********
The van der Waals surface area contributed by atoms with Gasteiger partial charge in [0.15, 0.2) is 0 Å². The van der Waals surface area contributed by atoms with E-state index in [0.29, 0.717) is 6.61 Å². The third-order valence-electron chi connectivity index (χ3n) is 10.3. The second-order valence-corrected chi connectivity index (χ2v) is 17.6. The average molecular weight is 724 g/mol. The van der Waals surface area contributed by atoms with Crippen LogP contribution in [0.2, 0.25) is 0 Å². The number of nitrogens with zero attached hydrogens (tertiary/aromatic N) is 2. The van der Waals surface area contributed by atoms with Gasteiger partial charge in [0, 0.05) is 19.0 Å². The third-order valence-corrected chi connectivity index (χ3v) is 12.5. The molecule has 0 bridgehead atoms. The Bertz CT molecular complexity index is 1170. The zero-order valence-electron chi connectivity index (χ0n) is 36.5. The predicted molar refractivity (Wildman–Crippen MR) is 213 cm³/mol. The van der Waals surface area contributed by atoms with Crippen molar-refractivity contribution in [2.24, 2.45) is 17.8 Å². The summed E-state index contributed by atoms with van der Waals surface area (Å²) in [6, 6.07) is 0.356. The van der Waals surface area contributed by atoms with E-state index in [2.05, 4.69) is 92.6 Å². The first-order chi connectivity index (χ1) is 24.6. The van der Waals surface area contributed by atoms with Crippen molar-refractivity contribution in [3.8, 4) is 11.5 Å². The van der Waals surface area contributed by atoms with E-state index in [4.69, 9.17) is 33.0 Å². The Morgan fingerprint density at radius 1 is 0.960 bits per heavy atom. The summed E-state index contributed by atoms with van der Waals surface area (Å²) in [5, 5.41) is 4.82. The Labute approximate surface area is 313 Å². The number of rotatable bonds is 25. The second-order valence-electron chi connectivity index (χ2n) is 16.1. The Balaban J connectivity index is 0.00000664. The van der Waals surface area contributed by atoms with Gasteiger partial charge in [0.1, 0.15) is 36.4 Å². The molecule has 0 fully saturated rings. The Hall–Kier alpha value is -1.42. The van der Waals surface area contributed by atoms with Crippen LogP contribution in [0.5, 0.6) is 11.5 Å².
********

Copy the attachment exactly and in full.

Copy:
The van der Waals surface area contributed by atoms with Gasteiger partial charge in [0.15, 0.2) is 0 Å². The van der Waals surface area contributed by atoms with E-state index in [0.29, 0.717) is 6.61 Å². The third-order valence-electron chi connectivity index (χ3n) is 10.3. The second-order valence-corrected chi connectivity index (χ2v) is 17.6. The average molecular weight is 724 g/mol. The van der Waals surface area contributed by atoms with Crippen LogP contribution in [0.2, 0.25) is 0 Å². The number of nitrogens with zero attached hydrogens (tertiary/aromatic N) is 2. The van der Waals surface area contributed by atoms with Gasteiger partial charge in [0, 0.05) is 19.0 Å². The third-order valence-corrected chi connectivity index (χ3v) is 12.5. The molecule has 0 bridgehead atoms. The Bertz CT molecular complexity index is 1170. The zero-order valence-electron chi connectivity index (χ0n) is 36.5. The predicted molar refractivity (Wildman–Crippen MR) is 213 cm³/mol. The van der Waals surface area contributed by atoms with Crippen molar-refractivity contribution in [2.24, 2.45) is 17.8 Å². The summed E-state index contributed by atoms with van der Waals surface area (Å²) in [6, 6.07) is 0.356. The van der Waals surface area contributed by atoms with E-state index in [2.05, 4.69) is 92.6 Å². The first-order chi connectivity index (χ1) is 24.6. The van der Waals surface area contributed by atoms with Crippen molar-refractivity contribution in [3.8, 4) is 11.5 Å². The van der Waals surface area contributed by atoms with E-state index in [4.69, 9.17) is 33.0 Å². The Morgan fingerprint density at radius 1 is 0.960 bits per heavy atom. The summed E-state index contributed by atoms with van der Waals surface area (Å²) in [5, 5.41) is 4.82. The Labute approximate surface area is 313 Å². The number of rotatable bonds is 25. The second-order valence-electron chi connectivity index (χ2n) is 16.1. The Balaban J connectivity index is 0.00000664. The van der Waals surface area contributed by atoms with Gasteiger partial charge in [0.1, 0.15) is 36.4 Å². The molecule has 0 fully saturated rings. The Hall–Kier alpha value is -1.42. The van der Waals surface area contributed by atoms with Crippen LogP contribution in [0.5, 0.6) is 11.5 Å².